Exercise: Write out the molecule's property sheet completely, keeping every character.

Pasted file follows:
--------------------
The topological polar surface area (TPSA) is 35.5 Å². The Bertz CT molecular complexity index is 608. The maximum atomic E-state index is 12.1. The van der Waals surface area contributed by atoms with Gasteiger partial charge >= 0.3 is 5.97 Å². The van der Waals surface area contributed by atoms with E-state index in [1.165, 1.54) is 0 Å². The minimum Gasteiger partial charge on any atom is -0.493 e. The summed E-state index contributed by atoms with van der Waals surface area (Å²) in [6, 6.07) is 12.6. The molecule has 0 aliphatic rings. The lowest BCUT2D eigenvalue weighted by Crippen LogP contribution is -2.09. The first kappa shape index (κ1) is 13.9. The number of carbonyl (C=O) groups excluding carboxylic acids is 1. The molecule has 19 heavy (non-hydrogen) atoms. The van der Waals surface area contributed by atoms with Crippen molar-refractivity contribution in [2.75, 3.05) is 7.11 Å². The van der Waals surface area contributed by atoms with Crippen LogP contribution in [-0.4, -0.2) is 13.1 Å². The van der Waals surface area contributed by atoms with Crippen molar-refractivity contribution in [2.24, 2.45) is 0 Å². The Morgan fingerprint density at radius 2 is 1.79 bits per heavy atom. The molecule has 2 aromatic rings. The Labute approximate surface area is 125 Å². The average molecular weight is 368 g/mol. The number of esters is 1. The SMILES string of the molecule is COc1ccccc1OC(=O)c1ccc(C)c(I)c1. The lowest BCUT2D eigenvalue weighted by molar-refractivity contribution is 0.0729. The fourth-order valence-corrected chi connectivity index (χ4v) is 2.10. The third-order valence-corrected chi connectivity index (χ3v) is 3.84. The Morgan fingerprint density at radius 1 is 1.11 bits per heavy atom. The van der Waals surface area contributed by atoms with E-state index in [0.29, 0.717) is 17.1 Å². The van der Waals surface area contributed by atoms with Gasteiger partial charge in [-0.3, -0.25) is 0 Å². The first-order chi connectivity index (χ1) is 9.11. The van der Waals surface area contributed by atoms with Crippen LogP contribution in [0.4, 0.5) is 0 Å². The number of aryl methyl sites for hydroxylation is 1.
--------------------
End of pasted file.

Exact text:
The topological polar surface area (TPSA) is 35.5 Å². The Bertz CT molecular complexity index is 608. The maximum atomic E-state index is 12.1. The van der Waals surface area contributed by atoms with Gasteiger partial charge >= 0.3 is 5.97 Å². The van der Waals surface area contributed by atoms with E-state index in [1.165, 1.54) is 0 Å². The minimum Gasteiger partial charge on any atom is -0.493 e. The summed E-state index contributed by atoms with van der Waals surface area (Å²) in [6, 6.07) is 12.6. The molecule has 0 aliphatic rings. The lowest BCUT2D eigenvalue weighted by Crippen LogP contribution is -2.09. The first kappa shape index (κ1) is 13.9. The number of carbonyl (C=O) groups excluding carboxylic acids is 1. The molecule has 19 heavy (non-hydrogen) atoms. The van der Waals surface area contributed by atoms with Crippen molar-refractivity contribution in [2.75, 3.05) is 7.11 Å². The van der Waals surface area contributed by atoms with Crippen LogP contribution in [-0.4, -0.2) is 13.1 Å². The van der Waals surface area contributed by atoms with Crippen molar-refractivity contribution in [2.24, 2.45) is 0 Å². The Morgan fingerprint density at radius 2 is 1.79 bits per heavy atom. The molecule has 2 aromatic rings. The Labute approximate surface area is 125 Å². The average molecular weight is 368 g/mol. The number of esters is 1. The SMILES string of the molecule is COc1ccccc1OC(=O)c1ccc(C)c(I)c1. The lowest BCUT2D eigenvalue weighted by molar-refractivity contribution is 0.0729. The fourth-order valence-corrected chi connectivity index (χ4v) is 2.10. The third-order valence-corrected chi connectivity index (χ3v) is 3.84. The Morgan fingerprint density at radius 1 is 1.11 bits per heavy atom. The van der Waals surface area contributed by atoms with E-state index in [0.29, 0.717) is 17.1 Å². The van der Waals surface area contributed by atoms with Gasteiger partial charge in [-0.3, -0.25) is 0 Å². The first-order chi connectivity index (χ1) is 9.11. The van der Waals surface area contributed by atoms with Crippen LogP contribution in [0.4, 0.5) is 0 Å². The number of aryl methyl sites for hydroxylation is 1.